# Energy Saving Options Electricity.

## Presentation on theme: "Energy Saving Options Electricity."— Presentation transcript:

Energy Saving Options Electricity

Electricity Generation

Electricity Generation
During Electricity Generation, thermal energy is converted to work. The process is subject to the Carnot principle

Carnot Principle Heat Supplied, Qs at Ts W = Qs -Qr Efficiency = W/ Qs
(Q = m cp T) So, Efficiency = Ts -Tr Ts Work, W Heat Rejected, Qr at Tr (Temperatures in degrees K)

Efficiency: Heat to Work
If Ts = 600oC (steam) = 873 K and Tr = 350 oC = 623 K Efficiency = 873 = % Thus, 71.4% of the heat energy is rejected to the environment Heat Supplied, Qs at Ts Work, W Heat Rejected, Qr at Tr (Temperatures in degrees K)

Supply Capacity

The maximum kVA that can be taken from an electricity mains
Supply Capacity The maximum kVA that can be taken from an electricity mains supply cable is limited by a fuse. Utilities charge a fixed amount monthly for each kVA of available supply capacity

Maximum Demand

The kVA being taken by the supply cable is measured continuously,
Maximum Demand The kVA being taken by the supply cable is measured continuously, or at given intervals. The user pays a premium to the electrical utility according to the maximum value of kVA (the maximum demand) which occurs during the month

The Reduction of Maximum Demand
The user should monitor the kVA readings to ascertain when the peak occurs and its magnitude

The user will then be in a position to reduce maximum demand charges by
identifying activities that contribute to maximum demand rescheduling activities that occur at maximum demand time (peak lopping) staggerong start-up times using stand-by generators to peak-lop maximising power factors switching-off plant when not required

The Reduction of Maximum Demand
It should be noted that each kW saved by electricity conservation, also saves 1 kVA of maximum demand charges

Electric Motors and Variable Speed Drives

Electric Motors ac Both the efficiency and the power factor of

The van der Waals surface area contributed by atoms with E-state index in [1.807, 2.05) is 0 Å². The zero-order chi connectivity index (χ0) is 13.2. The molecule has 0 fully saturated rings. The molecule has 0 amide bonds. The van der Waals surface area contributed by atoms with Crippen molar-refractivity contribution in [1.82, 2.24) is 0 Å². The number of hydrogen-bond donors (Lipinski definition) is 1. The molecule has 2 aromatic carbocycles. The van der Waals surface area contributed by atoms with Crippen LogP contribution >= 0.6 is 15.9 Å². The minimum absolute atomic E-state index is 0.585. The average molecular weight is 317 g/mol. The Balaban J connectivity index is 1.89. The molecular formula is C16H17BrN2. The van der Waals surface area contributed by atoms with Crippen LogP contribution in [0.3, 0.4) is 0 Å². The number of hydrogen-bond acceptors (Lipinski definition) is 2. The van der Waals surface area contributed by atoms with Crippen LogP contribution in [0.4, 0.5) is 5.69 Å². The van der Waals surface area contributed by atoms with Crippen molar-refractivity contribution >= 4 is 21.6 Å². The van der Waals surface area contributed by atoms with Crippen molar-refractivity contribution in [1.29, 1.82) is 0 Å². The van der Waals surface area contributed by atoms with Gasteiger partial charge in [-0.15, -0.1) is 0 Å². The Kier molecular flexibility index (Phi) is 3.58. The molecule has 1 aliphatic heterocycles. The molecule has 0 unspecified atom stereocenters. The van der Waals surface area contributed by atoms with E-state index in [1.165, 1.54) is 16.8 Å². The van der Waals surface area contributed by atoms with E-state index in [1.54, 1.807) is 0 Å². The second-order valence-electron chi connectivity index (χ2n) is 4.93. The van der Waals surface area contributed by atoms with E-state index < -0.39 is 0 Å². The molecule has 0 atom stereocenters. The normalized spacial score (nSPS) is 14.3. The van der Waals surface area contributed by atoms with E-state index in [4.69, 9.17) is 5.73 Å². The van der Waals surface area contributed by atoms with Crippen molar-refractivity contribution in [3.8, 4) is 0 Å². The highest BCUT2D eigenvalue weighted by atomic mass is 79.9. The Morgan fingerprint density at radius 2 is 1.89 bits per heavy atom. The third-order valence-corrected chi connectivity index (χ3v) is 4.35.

an electric motor vary with the load The largest potential savings with electric motors is to match motor to load so that the motor runs at maximum efficiency ac

Electric Motors ac A survey of all motors at a site should
be made and efficiencies estimated. Those motors which are too large should be changed. Many times this involves swapping motors around the plant and buying only a few new motors ac

Variable Speed Drives ac In situations where the load on the motor
fluctuates, the use of variable speed drives should be considered to avoid large heat losses at lower loads ac

Fans and Ducts DUCT AIR FAN

Fans and Ducts Power = flow rate of fluid x specific volume of fluid
x pressure rise across fan /fan efficiency ac

To Reduce Power Requirements
Fans and Ducts To Reduce Power Requirements 1. Reduce flow-rate of fluid 2. Decrease pressure drop in the duct ac

Flow Control can be achieved in two ways:
Fans and Ducts Flow Control can be achieved in two ways: 1. A damper can be used to restrict the flow 2. The fan speed can be altered ac

Reducing Head Losses (Pressure Drops) restrictions, filters, dampers
Fans and Ducts Reducing Head Losses (Pressure Drops) Minimise bends and elbows restrictions, filters, dampers and frictional forces

Pumps and Pipes PIPE LIQUID PUMP

Pumps and Pipes feed water pumps chilled water pumps
condensate return pumps oil pumps process fluid pumps cooling tower water pumps

Pumps and Pipes Power = flow rate of fluid x specific volume of fluid
x pressure rise across pump / pump efficiency ac

To Reduce Power Requirements
Pumps and Pipes To Reduce Power Requirements 1. Reduce flow-rate of fluid 2. Decrease pressure drop in the pipe ac

and similarly, Flow Control can be achieved in two ways:
Pumps and Pipes and similarly, Flow Control can be achieved in two ways: 1. A flow control valve can be used to restrict the flow, just as a duct damper 2. The pump speed can be altered just as the fan speed ac

Pumps and Pipes Considerations of selecting optimal pumps and speeds to match pipe flow rates are exactly as for fans and ducts.

Pumps and Pipes Reducing Head Losses (Pressure Drops) Minimise bends and elbows restrictions, orifices, valves vertical rises frictional forces